Breen was the next with an effort on goal, accepting a lay-off by Harry Barclay at the end of a swift move and trying to lob the goalkeeper, but the ball just cleared the crossbar. Barclay then gave Ross another chance, but the pass was slightly deflected by a defender and Ross was forced wider than ideal, so when he turned and shot, the ball passed across goal and went out on the far side.

Preston had another good spell after this and Jack Shanks headed wide from Marc Reid’s free kick before Easton’s shot from distance dropped just over the bar. Watt responded with a flowing move and after Barclay carried the ball through midfield, Benson played it into the danger area for Ross, but in trying to shoot on the turn, he missed the ball.

As the match neared its conclusion, Preston pushed hard to get something to show for their efforts and Benson did well to head away a corner before it could reach Shanks.

Ross Fraser made a good run on the right and was brought down on the edge of the penalty area. Breen sent a teasing ball to the far post area, where Eoghann Douglas did well to smuggle the ball behind for a corner.

Preston resumed their quest for a goal, but a quick break forward gave Watt a chance. Breen’s pass found Mark McGovern on the left, but with McMahon well out of his goal, McGovern was unable to find the target with a shot on the turn.

With seconds remaining, the home side got the consolation they had sought when a corner was only half-cleared and Reid sped forward to meet the ball on the edge of the box and fire an unstoppable shot into the corner of the goal.

Preston Athletic:
McMahon, Gordon (Apicella 61), Torrance, Burke (Gilchrist 73), Shanks, Reid, Macnaughton, Easton, Connachan, Cochrane, Hannigan (Douglas 39). Subs. not used: Currie, Ross.

Heriot-Watt University:
Reid, Maher (Fraser 63), Benson, Imray, Hutchison, Lane, Barclay (McGovern 73), Barker (Law 78), Ross, Breen, Laurenson. All subs. used.

Referee: Mr. Dale Kerr (Edinburgh)


Season 2016 – 2017: Match 5

Lowland and East of Scotland Development League

15th October 2016


In the end, another good win for the Watt youngsters, but they started a bit sloppily against eager and capable opponents. Callum Reid was forced into early action, touching away a dangerous inswinging free kick, but eventually Watt settled and Cammy Ross came close with a shot taken quickly on the edge of the box.

Watt took the lead in the twentieth minute. Ross turned his marker and sent the ball out to Max Allison on the right. Allison burrowed deep into the penalty area and fired in a drive to the near post area. Ross Jardine parried the powerful shot, but Ross, who had continued his run, came on to the loose ball and drove it into the corner of goal.

A good effort from Rory Rutherford, who stepped inside and shot just over, was a reminder of Whitehill’s danger, but fine work from Adam Breen soon gave the Watt another chance. Ross sent the ball out wide and when the cross came in, Harry Barclay headed it into the danger area, where Ross came in to steer it against the inside of the post before a defender played it behind. Breen sent the ball in to the near post area following the resultant corner and Jackson Barker turned it towards goal, but the Welfare defending was vigilant and the ball was turned behind for a corner on the other side.

Watt’s lead was preserved by Reid, who diverted over the bar another pacy inswinger from a corner on the left, and half-time came soon after.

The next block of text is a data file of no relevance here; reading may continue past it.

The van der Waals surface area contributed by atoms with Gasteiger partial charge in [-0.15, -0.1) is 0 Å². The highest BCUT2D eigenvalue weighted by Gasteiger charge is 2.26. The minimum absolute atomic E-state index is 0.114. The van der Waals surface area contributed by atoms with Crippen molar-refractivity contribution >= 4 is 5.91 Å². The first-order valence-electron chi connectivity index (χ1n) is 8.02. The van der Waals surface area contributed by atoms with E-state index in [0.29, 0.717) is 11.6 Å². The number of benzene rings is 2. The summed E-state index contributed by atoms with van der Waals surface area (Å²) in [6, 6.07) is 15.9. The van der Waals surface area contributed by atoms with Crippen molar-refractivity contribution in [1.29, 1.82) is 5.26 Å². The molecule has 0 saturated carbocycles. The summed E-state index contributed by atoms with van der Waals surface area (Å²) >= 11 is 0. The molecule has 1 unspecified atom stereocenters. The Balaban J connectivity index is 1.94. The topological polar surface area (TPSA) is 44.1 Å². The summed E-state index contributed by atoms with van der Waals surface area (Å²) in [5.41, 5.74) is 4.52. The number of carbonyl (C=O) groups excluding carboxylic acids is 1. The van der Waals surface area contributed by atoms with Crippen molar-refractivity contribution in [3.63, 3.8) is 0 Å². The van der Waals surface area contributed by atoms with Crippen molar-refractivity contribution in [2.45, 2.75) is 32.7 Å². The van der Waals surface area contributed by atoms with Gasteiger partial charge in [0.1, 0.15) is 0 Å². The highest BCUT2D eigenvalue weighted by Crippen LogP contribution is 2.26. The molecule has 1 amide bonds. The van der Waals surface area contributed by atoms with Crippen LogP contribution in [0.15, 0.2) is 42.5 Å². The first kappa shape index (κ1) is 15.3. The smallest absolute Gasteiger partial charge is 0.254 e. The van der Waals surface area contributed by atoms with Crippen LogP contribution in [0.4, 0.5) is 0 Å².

As the pattern of the game remained similar in the second half, both sides eventually turned to their substitutes and after three replacements were made, Watt went further ahead with twenty minutes remaining. Breen’s free kick was headed back across goal by Finn Watt, and with Jardine at his near post, Greg Benson rose to head into the open area of the goal.

Three minutes later, a third goal confirmed that the points would remain at Riccarton. Barker was tripped just outside the ‘D’ in the middle of the pitch and Ross made an expert job of the free kick, driving it with power and accuracy through a gap into the corner of the net.

Whitehill kept it going to the end and a smart snap shot by Robbie Dowie from the right side of the penalty area tested Reid, but the Watt goalkeeper showed his concentration was still sound as he dived to make a fine save.

After Ross came close again following an exchange of passes with Breen on the edge of the box, Whitehill showed what might have been by striking the post twice in three minutes with similar moves involving Michael Gray bringing the ball in from the left and playing the ball across goal. Reid then punched clear at the edge of his area above the head of Dowie as Welfare continued to push forward in search of a goal. The Watt defence held out, however, to keep its clean sheet and ensure the side’s unbeaten record in the Development League continued for another week.

Heriot-Watt University:
Reid, Allison, Benson, Hutchison, Imray, Watt, Dawirs (McGovern 74), Barker, Ross (Law 80), Breen, Barclay (Lane 65). Sub. not used: Laing.

Whitehill Welfare:
Jardine, Rutherford, (Kaye 65) Robinson, Tonner, Palfreyman, Kneebone, Gray (McCabe 65), Dowie, Robertson (Dolan 87), Weldon, Heron. Sub. not used: Wright.

Referee: Mr. Craig Macrae


Season 2016 – 2017: Match 4

Lowland and East of Scotland Development League

8th October 2016


The Watt’s Development side put in another hard-working performance to secure another notable League victory.

As Lothian Thistle Hutchison Vale has made arrangements to use Riccarton as its home venue for the season, Watt had the unusual experience of playing as the ‘away’ side on its own pitch.

Cammy Ross, playing as the lone striker, was a constant thorn in the side of the Vale defence during an absorbing first-half. In the first few minutes he turned to play a ball passing behind him into the path of Harry Warner as he ran into the box on the left. Warner’s shot was accurate but not powerful enough to beat Quinn Franklin, who dived to turn it round the post with his left hand.